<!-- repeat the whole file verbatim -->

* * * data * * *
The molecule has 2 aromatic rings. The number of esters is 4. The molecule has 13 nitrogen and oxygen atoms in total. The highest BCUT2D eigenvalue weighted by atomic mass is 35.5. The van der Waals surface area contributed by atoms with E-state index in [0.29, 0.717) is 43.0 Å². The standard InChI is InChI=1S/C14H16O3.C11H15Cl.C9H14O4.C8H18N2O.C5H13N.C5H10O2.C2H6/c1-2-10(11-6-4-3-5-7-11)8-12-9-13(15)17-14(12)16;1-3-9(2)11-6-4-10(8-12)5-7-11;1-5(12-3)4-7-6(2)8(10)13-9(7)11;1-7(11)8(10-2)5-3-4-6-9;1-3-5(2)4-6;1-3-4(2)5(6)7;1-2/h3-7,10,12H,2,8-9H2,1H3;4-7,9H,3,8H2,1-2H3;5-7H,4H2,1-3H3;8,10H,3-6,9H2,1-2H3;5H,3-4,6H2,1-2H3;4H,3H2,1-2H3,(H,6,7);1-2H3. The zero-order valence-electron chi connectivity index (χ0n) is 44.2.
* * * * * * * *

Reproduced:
The molecule has 2 aromatic rings. The number of esters is 4. The molecule has 13 nitrogen and oxygen atoms in total. The highest BCUT2D eigenvalue weighted by atomic mass is 35.5. The van der Waals surface area contributed by atoms with E-state index in [0.29, 0.717) is 43.0 Å². The standard InChI is InChI=1S/C14H16O3.C11H15Cl.C9H14O4.C8H18N2O.C5H13N.C5H10O2.C2H6/c1-2-10(11-6-4-3-5-7-11)8-12-9-13(15)17-14(12)16;1-3-9(2)11-6-4-10(8-12)5-7-11;1-5(12-3)4-7-6(2)8(10)13-9(7)11;1-7(11)8(10-2)5-3-4-6-9;1-3-5(2)4-6;1-3-4(2)5(6)7;1-2/h3-7,10,12H,2,8-9H2,1H3;4-7,9H,3,8H2,1-2H3;5-7H,4H2,1-3H3;8,10H,3-6,9H2,1-2H3;5H,3-4,6H2,1-2H3;4H,3H2,1-2H3,(H,6,7);1-2H3. The zero-order valence-electron chi connectivity index (χ0n) is 44.2.